Fresh produce reigns supreme, too. The Plant B Breakfast is an array of sautéed greens, mushrooms, grilled tomato, fingerling potato, refried beans and scrambled tofu (sub free-range organic eggs); purple yam chipotle hash includes spinach, bell pepper, onions, and black beans. That harvest bowl is vegan by design, with roasted cauliflower and house-made cashew “ricotta.” The Farmer’s Wife equals seasonal vegetables topped with two eggs any style.

“And a bonus biscuit!” McQueen exclaims, for good measure. “Yayyyyyy!”

Unique ingredients abound: yuzu citrus in lemonade; chia seeds swirling in watermelon agua fresca; bee pollen on almond-strawberry-banana toast; lentil-cashew hummus in a lunch wrap. Niçoise salad is topped with Norwegian salmon; French-baguette bánh mì is stuffed with rare ahi tuna; a Maine lobster roll is nestled next to freshly fried potato chips tossed with Old Bay Seasoning. Two years ago, McQueen began packaging GrainFreeNola for sale, offered in five flavors without refined sugar or GMO ingredients.

This seemingly broad range of cultural influence makes sense when you realize that McQueen was born the eldest of 11 children on the Ivory Coast, grew up in Paris, and spent her first expatriate year in hospitality at a luxe hotel in Kennebunkport, Maine.

Today her well-established catering company and satellite operations in Basalt and Snowmass make daytime creativity at Mawa’s Kitchen possible. All told, the empire — which McQueen runs with husband, Daniel — employs more than 30 people.

“I take more risks now,” McQueen says. “I can really play. I’m doing breakfast and lunch to be creative. I’m not charging 18 bucks (for eggs). Our rent is cheaper; we have parking (at the ABC). I don’t have that stress. I have my catering. I make money with my private chef and at the airport. I’m like everybody else in Aspen: I have two jobs.”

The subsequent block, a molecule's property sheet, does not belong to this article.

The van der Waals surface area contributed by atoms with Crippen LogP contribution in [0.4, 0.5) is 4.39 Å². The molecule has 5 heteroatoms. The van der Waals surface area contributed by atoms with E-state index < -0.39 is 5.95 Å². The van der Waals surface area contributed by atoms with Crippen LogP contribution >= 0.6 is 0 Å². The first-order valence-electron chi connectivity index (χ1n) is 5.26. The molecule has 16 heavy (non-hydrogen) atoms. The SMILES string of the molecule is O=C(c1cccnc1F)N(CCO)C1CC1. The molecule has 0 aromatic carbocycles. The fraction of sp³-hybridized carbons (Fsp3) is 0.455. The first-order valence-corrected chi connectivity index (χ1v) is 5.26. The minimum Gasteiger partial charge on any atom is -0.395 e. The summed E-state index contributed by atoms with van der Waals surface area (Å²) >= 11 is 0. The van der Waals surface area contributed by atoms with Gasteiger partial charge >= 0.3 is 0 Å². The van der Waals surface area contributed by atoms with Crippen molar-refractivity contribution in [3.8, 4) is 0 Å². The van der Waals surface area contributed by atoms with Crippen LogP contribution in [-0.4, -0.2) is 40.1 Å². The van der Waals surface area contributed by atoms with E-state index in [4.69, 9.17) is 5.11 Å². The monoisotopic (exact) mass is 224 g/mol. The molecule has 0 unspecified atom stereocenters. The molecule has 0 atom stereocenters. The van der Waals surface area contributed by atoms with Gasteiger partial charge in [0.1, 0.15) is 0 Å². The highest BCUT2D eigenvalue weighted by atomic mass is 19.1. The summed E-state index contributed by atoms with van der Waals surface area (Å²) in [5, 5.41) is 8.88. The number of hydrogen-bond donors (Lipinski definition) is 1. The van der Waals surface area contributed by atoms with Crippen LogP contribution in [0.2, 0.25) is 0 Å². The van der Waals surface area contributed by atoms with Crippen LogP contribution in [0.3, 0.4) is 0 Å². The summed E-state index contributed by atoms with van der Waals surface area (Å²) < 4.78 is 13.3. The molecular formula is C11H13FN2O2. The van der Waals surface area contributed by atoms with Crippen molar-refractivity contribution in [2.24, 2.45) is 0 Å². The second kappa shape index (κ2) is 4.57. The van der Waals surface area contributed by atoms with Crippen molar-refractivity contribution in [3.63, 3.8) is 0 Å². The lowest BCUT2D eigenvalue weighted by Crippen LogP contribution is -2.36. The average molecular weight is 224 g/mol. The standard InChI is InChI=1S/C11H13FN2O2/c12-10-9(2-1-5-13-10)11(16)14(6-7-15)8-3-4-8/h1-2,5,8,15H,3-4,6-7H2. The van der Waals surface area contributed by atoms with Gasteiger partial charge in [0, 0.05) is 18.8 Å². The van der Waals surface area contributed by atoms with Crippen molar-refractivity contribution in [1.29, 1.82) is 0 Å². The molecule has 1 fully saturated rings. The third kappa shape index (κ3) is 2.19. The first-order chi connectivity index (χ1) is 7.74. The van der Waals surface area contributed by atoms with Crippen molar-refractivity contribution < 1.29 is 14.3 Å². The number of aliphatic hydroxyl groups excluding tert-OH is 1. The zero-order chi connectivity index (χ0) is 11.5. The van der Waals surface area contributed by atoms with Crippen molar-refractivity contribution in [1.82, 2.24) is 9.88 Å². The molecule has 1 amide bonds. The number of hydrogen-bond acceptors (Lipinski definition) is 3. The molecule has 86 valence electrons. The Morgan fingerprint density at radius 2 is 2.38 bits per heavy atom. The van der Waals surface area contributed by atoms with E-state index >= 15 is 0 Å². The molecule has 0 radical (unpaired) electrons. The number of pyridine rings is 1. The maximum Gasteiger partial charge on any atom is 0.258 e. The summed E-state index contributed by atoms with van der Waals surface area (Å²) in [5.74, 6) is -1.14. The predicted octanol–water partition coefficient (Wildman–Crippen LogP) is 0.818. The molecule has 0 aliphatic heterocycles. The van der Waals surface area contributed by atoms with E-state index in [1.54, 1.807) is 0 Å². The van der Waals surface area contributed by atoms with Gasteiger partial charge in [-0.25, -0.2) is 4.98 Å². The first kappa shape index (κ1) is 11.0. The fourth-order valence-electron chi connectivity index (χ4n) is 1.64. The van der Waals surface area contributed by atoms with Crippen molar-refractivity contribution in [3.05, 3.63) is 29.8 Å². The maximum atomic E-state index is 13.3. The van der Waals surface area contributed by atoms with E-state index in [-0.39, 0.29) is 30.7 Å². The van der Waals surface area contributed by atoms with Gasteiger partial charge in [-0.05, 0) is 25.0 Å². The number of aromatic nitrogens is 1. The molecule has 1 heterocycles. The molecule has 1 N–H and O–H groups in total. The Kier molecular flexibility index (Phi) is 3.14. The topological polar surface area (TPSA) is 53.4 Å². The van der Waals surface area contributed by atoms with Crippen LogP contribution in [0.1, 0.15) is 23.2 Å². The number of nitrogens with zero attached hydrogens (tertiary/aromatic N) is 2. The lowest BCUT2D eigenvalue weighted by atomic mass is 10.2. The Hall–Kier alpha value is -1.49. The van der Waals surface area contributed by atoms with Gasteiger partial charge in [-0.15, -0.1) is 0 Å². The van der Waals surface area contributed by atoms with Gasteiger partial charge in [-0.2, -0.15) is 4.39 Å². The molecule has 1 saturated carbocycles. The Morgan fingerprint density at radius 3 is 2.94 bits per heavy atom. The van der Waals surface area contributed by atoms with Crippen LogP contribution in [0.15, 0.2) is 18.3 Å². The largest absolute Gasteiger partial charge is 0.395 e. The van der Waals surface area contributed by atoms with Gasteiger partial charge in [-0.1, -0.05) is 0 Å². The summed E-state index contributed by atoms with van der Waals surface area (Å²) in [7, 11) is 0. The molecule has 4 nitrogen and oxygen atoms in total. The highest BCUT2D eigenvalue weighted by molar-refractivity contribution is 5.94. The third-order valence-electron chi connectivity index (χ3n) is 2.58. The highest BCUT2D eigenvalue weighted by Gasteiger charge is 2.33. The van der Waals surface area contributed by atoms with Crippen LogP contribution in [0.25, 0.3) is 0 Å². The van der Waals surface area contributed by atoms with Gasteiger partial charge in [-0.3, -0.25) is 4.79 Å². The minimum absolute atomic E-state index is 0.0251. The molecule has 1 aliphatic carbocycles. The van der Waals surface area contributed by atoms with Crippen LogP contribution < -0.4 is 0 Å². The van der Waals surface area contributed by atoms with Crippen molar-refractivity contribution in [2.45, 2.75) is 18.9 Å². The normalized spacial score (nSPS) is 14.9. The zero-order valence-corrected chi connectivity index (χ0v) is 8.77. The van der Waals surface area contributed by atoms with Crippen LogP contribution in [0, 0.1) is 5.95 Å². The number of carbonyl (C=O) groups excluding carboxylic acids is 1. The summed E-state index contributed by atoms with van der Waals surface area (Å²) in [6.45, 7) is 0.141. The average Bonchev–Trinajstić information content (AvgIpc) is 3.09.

Two is a conservative estimate, of course, because McQueen — known around town for her big, loud laugh and, some might, say diva ’tude — is always scheming. She’s brainstorming a street-food concept to launch in her home city of Abidjan in 2021. Recently she purchased a mobile crêpe cart from France, which is stationed outdoors at Aspen Ideas Festival all this week.

David Blumentritt, who worked alongside then-restaurant manager McQueen at Montagne at The Little Nell back in 2008 and reunited with her on the Mawa’s Kitchen team in May, drove to Denver twice last week to pick it up.

“She doesn’t focus on one area in the food and beverage business,” he marvels. “If we do dinner, it’s a special event or a client’s house, a private-chef service. We’re always inventing; the menu changes almost every two weeks. From the customer — and staff — perspective, it’s great. We keep learning and growing … it keeps everybody sharp and on our toes.”

Next up: Mawa’s Kitchen annual summertime special events, including a Lobster Bake on July 27 (McQueen’s birthday) and “Taste of West Africa” on Aug. 24. No doubt, there will be fonio.

“I’m introducing things that are a part of me,” McQueen quips. “I did the French thing, the American thing. African food is a blank canvas. …”